Did you know that over 62% of organizations report that contingent workers make up more than 40% of their talent, and 73% plan to increase this portion of their workforce in the next year?
Since the pandemic, there has been a clear shift towards maximizing contingent talent, but, as the tides have changed, workers have more choices than before. This means that employers now have to do more to attract top talent; they have to be competitive.
In this article, we try to answer the big question that’s bouncing around the talent industry at the moment: ‘How can my organization attract and hire contingent talent in the midst of a talent shortage?’
Where to find contingent talent?
Before you consider attracting contingent workers, you first need to decide which method you will use to connect with them.
This is becoming the ride or die solution for finding contingent workers. If you haven’t thought about using direct sourcing to source your contingent talent, now is the time to start.
The point of direct sourcing is using your brand and its influence to attract contingent talent to build your talent pool, instead of going through indirect staffing vendors.
According to SIA, 62% of enterprise organizations that use contingent workers have either implemented a direct sourcing program or plan to in the near future.
So DS is a popular choice, and a good choice at that. Direct sourcing also helps organizations cut hiring costs and improve recruitment metrics, whilst having easy access to a diverse pool of talent.
This is a pretty obvious one. You can do this on a variety of sites, including LinkedIn. However, with there being a talent shortage, it is time to re-evaluate your job advertisements. Are they doing you any favors?
Firstly, start with the job specification. If you’re asking for a candidate to meet too many skills, you may be narrowing your talent pool too much. Instead of expecting a 100% match to these skills, it would be much easier to find talent that fits 70/80%, increasing the number of potential candidates.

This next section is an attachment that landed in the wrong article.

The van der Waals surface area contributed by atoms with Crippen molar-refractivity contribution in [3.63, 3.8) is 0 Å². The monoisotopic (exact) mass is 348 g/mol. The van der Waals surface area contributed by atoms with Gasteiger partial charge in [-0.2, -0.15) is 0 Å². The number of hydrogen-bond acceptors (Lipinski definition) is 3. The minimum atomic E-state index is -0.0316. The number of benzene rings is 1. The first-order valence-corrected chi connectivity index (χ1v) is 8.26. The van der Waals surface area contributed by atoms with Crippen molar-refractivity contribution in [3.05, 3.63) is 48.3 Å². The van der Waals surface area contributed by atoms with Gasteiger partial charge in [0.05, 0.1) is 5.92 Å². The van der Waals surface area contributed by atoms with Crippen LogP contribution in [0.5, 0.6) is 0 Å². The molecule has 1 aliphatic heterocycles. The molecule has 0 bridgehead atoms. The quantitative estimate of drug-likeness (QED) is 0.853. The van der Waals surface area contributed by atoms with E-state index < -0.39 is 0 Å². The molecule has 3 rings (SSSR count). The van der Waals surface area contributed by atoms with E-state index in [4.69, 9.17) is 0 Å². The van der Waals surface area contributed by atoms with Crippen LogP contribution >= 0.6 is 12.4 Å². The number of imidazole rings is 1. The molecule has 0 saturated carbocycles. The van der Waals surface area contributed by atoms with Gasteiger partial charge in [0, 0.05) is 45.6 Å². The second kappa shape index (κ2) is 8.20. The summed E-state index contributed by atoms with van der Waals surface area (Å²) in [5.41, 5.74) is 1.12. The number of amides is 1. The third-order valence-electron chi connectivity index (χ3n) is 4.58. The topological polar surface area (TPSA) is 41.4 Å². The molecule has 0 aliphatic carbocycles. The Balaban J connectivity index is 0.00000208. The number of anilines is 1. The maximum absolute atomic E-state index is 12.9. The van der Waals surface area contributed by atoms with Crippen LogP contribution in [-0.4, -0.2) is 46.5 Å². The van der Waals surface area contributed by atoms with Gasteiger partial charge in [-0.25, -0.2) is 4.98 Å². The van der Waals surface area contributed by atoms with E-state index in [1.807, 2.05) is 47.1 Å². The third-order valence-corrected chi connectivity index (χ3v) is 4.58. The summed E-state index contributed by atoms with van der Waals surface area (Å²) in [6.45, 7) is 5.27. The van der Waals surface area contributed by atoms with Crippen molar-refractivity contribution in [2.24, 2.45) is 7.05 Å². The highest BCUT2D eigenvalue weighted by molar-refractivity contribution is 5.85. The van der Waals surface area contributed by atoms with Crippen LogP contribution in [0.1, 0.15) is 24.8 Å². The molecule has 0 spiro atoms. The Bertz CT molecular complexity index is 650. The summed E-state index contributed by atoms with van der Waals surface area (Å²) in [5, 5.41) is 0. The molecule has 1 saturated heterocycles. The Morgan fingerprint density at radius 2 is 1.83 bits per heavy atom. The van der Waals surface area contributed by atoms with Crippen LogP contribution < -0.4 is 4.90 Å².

Similarly, a skill-based approach may be the way to go. Skill-based hiring is essentially forgetting about the degree, and focusing on the candidate’s skills and experience. Higher education is expensive, so don’t make it a fundamental requirement for your contingent workers. If they meet your requirements, but do not have a degree, what do you have to lose?
Additionally, you need to be ‘sell’ your organization and be as transparent as possible. Show that you’re a diverse business, and list all the benefits that your successful candidates can expect. But most of all, demonstrate what makes your company exciting to work for.
Making your organization attractive
Treat contingent workers similar to employees
More often than not, contingent workers want to be treated in the same way as full-time employees. This can be achieved in a variety of different ways, but it’s important to understand that they should have the same or at least the majority of benefits employees receive.
Benefits may include:
- Health insurance
- Well-being support
- Paid time off